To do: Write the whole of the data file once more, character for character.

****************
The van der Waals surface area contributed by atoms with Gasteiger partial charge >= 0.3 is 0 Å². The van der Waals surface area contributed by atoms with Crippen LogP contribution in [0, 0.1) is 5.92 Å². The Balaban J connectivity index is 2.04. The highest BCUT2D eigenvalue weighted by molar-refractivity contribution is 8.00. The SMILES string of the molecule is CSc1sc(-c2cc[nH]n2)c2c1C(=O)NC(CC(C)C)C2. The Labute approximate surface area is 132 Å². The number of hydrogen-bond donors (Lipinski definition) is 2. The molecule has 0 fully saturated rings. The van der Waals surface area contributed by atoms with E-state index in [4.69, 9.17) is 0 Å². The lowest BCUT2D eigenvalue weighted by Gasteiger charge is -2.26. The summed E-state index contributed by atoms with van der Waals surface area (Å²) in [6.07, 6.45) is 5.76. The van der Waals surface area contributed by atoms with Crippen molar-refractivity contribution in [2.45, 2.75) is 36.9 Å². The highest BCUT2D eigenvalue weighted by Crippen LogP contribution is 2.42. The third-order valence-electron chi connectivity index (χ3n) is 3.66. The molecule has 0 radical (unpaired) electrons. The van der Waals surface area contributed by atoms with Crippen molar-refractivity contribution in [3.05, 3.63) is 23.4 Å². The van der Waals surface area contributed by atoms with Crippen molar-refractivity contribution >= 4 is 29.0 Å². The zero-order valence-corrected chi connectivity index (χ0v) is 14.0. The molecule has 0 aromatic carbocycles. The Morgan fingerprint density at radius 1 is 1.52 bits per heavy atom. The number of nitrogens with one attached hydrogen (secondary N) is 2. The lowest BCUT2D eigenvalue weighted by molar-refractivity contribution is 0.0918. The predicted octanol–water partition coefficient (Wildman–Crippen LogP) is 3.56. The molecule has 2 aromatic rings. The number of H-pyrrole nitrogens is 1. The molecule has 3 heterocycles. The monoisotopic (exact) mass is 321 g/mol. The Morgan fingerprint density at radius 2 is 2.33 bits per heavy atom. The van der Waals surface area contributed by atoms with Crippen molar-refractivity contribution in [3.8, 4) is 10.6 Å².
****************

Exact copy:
The van der Waals surface area contributed by atoms with Gasteiger partial charge >= 0.3 is 0 Å². The van der Waals surface area contributed by atoms with Crippen LogP contribution in [0, 0.1) is 5.92 Å². The Balaban J connectivity index is 2.04. The highest BCUT2D eigenvalue weighted by molar-refractivity contribution is 8.00. The SMILES string of the molecule is CSc1sc(-c2cc[nH]n2)c2c1C(=O)NC(CC(C)C)C2. The Labute approximate surface area is 132 Å². The number of hydrogen-bond donors (Lipinski definition) is 2. The molecule has 0 fully saturated rings. The van der Waals surface area contributed by atoms with E-state index in [4.69, 9.17) is 0 Å². The lowest BCUT2D eigenvalue weighted by Gasteiger charge is -2.26. The summed E-state index contributed by atoms with van der Waals surface area (Å²) in [6.07, 6.45) is 5.76. The van der Waals surface area contributed by atoms with Crippen molar-refractivity contribution in [2.45, 2.75) is 36.9 Å². The highest BCUT2D eigenvalue weighted by Crippen LogP contribution is 2.42. The third-order valence-electron chi connectivity index (χ3n) is 3.66. The molecule has 0 radical (unpaired) electrons. The van der Waals surface area contributed by atoms with Crippen molar-refractivity contribution in [3.05, 3.63) is 23.4 Å². The van der Waals surface area contributed by atoms with Crippen molar-refractivity contribution >= 4 is 29.0 Å². The zero-order valence-corrected chi connectivity index (χ0v) is 14.0. The molecule has 0 aromatic carbocycles. The Morgan fingerprint density at radius 1 is 1.52 bits per heavy atom. The number of nitrogens with one attached hydrogen (secondary N) is 2. The lowest BCUT2D eigenvalue weighted by molar-refractivity contribution is 0.0918. The predicted octanol–water partition coefficient (Wildman–Crippen LogP) is 3.56. The molecule has 2 aromatic rings. The number of H-pyrrole nitrogens is 1. The molecule has 3 heterocycles. The monoisotopic (exact) mass is 321 g/mol. The Morgan fingerprint density at radius 2 is 2.33 bits per heavy atom. The van der Waals surface area contributed by atoms with Crippen molar-refractivity contribution in [3.8, 4) is 10.6 Å².